3.a.6 A health fund has an arrangement where it pays a set amount to Hospital A, for the treatment and any necessary rehabilitation of a member patient. Hospital A carries out the patient's surgery. The patient is discharged from Hospital A and admitted to Hospital B, which provides specialist rehabilitation services to the patient. Hospital B charges Hospital A for the rehabilitation services. Are the services provided by Hospital B GST-free?
For source of ATO view, refer to:
- GSTD 2012/4 (formerly issue 3.a in this issues register)
- Part 3 of GSTR 2006/9 – Goods and services tax: supplies.
This question focuses on what supplies are made, the chain of supply, by whom and to whom. In every situation, the supplies made and the entity to which they are made, is determined by ascertaining the true character of the transaction. This involves looking at the arrangement between the parties and all the surrounding circumstances, the description given by the parties may not of itself be determinative. The situation referred to in the question, could give rise to transactions of various character.
Where the recipient of the supply is not the health fund, the actual treatment provided by Hospital A to individual members of the health fund who are admitted as patients of Hospital A, will be GST-free where the requirements of section 38-7, 38-10 or 38-20 are satisfied (for a discussion of these requirements, refer to Part 1.a., 1.b. and 2.a. of the Health Issues Log and GSTD 2012/4).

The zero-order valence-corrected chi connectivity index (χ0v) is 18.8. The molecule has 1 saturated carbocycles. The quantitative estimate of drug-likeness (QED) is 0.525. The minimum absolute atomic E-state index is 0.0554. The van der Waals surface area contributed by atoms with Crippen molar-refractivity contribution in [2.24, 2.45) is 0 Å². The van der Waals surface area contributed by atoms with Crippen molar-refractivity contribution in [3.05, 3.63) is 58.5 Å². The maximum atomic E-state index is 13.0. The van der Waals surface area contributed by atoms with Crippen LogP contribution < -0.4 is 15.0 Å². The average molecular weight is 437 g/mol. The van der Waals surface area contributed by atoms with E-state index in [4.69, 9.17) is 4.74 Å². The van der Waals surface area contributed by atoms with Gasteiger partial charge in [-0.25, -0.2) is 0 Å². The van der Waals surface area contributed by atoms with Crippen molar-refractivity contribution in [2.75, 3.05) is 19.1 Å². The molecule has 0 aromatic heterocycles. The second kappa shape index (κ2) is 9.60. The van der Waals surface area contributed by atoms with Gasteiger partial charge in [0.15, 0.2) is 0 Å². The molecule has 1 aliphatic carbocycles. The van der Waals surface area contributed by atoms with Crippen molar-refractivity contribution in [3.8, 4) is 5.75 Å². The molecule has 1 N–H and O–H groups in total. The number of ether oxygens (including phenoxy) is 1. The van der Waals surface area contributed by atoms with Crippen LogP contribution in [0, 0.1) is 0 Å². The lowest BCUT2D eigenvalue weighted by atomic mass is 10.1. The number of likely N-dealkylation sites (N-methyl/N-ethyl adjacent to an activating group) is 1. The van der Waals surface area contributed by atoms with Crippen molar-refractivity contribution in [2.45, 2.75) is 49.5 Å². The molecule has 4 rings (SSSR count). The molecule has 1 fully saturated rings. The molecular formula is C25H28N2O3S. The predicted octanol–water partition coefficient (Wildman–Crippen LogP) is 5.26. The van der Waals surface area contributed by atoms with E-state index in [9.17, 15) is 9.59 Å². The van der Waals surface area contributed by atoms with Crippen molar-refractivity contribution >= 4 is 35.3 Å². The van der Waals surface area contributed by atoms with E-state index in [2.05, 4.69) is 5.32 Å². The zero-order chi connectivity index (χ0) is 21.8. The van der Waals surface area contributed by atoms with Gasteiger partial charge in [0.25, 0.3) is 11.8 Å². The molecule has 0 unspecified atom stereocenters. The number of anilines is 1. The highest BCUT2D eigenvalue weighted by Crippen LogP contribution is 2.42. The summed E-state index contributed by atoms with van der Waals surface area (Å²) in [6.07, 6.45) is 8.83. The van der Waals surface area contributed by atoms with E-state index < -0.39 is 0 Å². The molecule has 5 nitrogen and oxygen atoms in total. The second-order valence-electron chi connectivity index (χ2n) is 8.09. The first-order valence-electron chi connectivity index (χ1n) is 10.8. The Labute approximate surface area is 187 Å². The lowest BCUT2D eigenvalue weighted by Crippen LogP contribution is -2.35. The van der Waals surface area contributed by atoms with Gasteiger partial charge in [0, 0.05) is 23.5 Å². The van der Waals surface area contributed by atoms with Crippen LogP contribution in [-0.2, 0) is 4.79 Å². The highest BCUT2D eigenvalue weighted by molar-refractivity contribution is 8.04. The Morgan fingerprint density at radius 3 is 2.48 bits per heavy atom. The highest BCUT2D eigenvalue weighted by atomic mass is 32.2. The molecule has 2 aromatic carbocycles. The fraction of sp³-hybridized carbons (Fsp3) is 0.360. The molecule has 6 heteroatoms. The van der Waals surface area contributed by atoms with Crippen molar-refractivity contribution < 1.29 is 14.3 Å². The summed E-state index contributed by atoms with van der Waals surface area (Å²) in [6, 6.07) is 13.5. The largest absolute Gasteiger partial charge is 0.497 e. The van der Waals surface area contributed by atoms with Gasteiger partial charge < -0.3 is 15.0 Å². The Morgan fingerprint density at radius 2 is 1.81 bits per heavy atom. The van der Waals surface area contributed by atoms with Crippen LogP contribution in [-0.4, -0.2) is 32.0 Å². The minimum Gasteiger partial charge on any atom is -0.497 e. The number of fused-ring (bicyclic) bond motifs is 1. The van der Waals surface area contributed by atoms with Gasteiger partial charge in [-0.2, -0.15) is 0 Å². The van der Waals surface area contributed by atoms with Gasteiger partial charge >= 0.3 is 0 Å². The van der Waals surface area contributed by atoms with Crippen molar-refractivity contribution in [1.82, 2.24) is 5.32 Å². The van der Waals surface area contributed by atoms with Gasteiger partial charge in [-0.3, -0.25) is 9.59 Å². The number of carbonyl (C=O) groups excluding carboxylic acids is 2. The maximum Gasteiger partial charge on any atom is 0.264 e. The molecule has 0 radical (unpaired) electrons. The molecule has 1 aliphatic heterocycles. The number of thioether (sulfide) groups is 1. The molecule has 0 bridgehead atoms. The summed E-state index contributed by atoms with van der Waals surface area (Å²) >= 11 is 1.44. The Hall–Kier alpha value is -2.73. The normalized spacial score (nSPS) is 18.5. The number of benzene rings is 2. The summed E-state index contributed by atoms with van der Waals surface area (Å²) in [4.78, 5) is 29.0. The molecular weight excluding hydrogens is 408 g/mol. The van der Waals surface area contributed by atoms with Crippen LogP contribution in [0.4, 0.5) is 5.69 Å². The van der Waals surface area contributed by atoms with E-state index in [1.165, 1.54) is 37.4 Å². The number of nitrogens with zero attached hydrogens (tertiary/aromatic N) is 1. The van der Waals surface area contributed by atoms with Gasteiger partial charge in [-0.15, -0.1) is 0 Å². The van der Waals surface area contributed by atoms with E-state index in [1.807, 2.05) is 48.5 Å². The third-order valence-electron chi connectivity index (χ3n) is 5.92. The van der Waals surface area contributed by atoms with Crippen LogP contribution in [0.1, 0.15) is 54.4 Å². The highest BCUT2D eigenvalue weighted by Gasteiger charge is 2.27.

Similarly, where Hospital A is not the recipient of the supply by Hospital B and a nominated person admits himself or herself to Hospital B for rehabilitation services at the recommendation and expense of Hospital A, that treatment will be GST-free where the requirements of section 38-7, 38-10 or 38-20 are satisfied.
However, where the arrangements are such that Hospital A enters into a binding obligation with the health fund to be available and/or to provide or to arrange for all treatment needed by members of the health fund, the supply will be taxable where consideration exists and the requirements of section 9-5 are satisfied. Therefore any subcontracted services provided by Hospital A on behalf of the health fund will be taxable where the requirements of section 9-5 are met.
Further, pursuant to Hospital A’s contractual liability to the health fund, where Hospital A obtains an undertaking from Hospital B, that particular services will be available at Hospital B to nominated persons, the undertaking supplied by Hospital B will be taxable where consideration exists and the requirements of section 9-5 are satisfied.
This question provides only limited detail as to the arrangements between the parties and assumptions have been made in relation to these arrangements. The assumptions made may not cover all arrangements.